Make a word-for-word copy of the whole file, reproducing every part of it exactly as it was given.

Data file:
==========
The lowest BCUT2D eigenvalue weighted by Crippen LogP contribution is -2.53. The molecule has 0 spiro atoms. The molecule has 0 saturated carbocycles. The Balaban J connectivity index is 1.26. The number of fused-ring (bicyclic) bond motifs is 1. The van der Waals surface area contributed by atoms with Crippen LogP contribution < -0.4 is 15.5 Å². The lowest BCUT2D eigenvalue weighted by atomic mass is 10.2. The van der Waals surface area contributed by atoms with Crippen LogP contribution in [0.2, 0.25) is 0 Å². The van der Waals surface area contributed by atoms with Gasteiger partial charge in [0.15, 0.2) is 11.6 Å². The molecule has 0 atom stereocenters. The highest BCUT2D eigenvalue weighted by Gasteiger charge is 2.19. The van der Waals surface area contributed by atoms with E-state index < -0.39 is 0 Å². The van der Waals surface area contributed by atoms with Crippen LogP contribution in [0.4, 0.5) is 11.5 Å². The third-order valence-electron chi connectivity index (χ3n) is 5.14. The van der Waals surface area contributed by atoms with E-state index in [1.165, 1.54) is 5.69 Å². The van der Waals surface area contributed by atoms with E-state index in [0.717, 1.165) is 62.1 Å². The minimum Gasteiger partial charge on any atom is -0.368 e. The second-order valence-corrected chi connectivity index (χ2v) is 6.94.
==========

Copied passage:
The lowest BCUT2D eigenvalue weighted by Crippen LogP contribution is -2.53. The molecule has 0 spiro atoms. The molecule has 0 saturated carbocycles. The Balaban J connectivity index is 1.26. The number of fused-ring (bicyclic) bond motifs is 1. The van der Waals surface area contributed by atoms with Crippen LogP contribution < -0.4 is 15.5 Å². The lowest BCUT2D eigenvalue weighted by atomic mass is 10.2. The van der Waals surface area contributed by atoms with Crippen LogP contribution in [0.2, 0.25) is 0 Å². The van der Waals surface area contributed by atoms with Gasteiger partial charge in [0.15, 0.2) is 11.6 Å². The molecule has 0 atom stereocenters. The highest BCUT2D eigenvalue weighted by Gasteiger charge is 2.19. The van der Waals surface area contributed by atoms with E-state index < -0.39 is 0 Å². The van der Waals surface area contributed by atoms with Crippen LogP contribution in [0.4, 0.5) is 11.5 Å². The third-order valence-electron chi connectivity index (χ3n) is 5.14. The van der Waals surface area contributed by atoms with E-state index in [1.165, 1.54) is 5.69 Å². The van der Waals surface area contributed by atoms with E-state index in [0.717, 1.165) is 62.1 Å². The minimum Gasteiger partial charge on any atom is -0.368 e. The second-order valence-corrected chi connectivity index (χ2v) is 6.94.